Rather than spot weld a new arc onto the emitter pins, I removed the old tip from the existing wire with tweezers. Then I welded my monocrystalline wire to the arc. I saved the old tip so I can look at it under the SEM later (assuming this crazy experiment works, of course).
Get to the point
Okay, so I can stick arbitrary pieces of tungsten wire to each other. And I might have a magic wolfram monocrystal. But how do you even go about making something atomically small?
The tungsten wire itself is only 0.1mm thick (and tiny yet tough enough to pierce your finger like a hypodermic needle if you’re not careful). But that is still roughly a million times too wide.
Filing it down on the belt sander clearly isn’t going to cut it.
After quite a bit of online research, I found this excellent 2004 thesis by Anne-Sophie Lucier, “Preparation and Characterization of Tungsten Tips Suitable for Molecular Electronics Studies“. It’s well written and approachable by junior scientists like myself. Most importantly it is not locked away behind a paywall like every other relevant research paper I could find.
The basic idea is to electroetch the tungsten wire in a sodium hydroxide (lye) solution. You pass an electric current through the wire and solution, and it preferentially etches at the meniscus. When the wire finally breaks, the resulting tip is extremely sharp– if you’re using monocrystalline wire, it may be just a few tungsten atoms wide.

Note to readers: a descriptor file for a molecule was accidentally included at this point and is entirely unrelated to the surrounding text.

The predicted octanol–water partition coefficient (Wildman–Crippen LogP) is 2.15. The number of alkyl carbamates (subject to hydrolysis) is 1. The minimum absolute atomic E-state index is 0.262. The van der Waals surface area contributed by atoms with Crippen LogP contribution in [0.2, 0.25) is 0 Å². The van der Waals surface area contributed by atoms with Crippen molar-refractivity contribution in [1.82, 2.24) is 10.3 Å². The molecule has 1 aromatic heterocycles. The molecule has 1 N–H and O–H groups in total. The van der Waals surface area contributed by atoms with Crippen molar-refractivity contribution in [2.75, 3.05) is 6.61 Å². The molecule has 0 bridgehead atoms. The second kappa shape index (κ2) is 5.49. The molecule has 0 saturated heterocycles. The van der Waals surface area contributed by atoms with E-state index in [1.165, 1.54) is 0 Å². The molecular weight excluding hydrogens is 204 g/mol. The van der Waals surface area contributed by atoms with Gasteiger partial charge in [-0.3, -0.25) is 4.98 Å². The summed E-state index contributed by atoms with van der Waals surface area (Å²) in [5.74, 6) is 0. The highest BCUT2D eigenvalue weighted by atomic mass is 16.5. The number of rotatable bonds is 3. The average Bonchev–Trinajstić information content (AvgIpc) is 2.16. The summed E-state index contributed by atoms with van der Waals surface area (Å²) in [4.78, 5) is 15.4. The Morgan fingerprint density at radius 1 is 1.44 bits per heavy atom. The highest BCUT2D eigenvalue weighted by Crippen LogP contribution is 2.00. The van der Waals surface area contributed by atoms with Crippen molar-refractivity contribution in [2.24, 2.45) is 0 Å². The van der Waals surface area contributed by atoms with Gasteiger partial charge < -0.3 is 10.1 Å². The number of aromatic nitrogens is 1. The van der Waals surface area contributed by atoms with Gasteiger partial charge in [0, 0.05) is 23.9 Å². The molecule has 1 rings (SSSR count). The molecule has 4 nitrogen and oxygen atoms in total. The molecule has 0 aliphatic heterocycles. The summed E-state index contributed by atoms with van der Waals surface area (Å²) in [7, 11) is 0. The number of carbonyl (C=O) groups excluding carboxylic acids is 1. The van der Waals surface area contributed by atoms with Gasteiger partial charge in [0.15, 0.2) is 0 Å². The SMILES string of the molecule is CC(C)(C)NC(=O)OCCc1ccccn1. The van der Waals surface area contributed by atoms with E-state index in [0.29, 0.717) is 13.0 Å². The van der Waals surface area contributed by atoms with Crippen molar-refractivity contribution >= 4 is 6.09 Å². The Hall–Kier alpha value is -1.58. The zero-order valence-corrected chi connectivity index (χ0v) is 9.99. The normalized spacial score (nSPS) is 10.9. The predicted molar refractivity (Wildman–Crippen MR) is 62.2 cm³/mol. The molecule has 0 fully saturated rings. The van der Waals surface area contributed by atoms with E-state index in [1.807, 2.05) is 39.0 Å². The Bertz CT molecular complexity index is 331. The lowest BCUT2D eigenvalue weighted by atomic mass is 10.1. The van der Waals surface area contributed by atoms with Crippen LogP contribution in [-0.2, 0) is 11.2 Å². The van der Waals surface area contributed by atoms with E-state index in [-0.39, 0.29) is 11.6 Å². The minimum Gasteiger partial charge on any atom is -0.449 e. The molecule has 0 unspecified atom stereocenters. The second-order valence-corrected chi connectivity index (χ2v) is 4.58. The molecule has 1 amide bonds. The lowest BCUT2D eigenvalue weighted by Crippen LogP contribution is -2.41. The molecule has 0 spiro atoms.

Here’s the rig I came up with. The screw let me finely adjust the height of the wire in the solution. I used a piece of carbon as the cathode and etched it for several minutes at about 7V.
The resulting tip was maddeningly sharp. Here’s one I made at ~20x magnification.
Line it all up
With the emitter ready to go, I next needed to make sure that it was properly aligned with the extraction anode. The emitter itself sits inside of a large assembly of porcelain, gold, and various highly polished metals. I set the module up under the optical scope like this:
The extraction anode itself is a tiny gold disc. By carefully aligning the optical scope with the hole in the anode, I could just see the tip of the emitter peeking through.
By adjusting the set screws on either side of the anode housing, I got the emitter tip perfectly (I hope!) aligned with the hole.
Yes, but did it work??!?
I’m not sure yet. Now that everything is reassembled, and a fresh copper seal is installed, I need to get the vacuum back down to 10-9 torr. This process is… involved.
The last time I brought the column to atmospheric pressure it took a 30-hour bakeout procedure to get it back down. I’ve been baking the column all day, and I hope to get it back online tomorrow after it cools.
So until next time, may the New Year bring us peace, hope, deep vacuum pressure and stable beam emissions!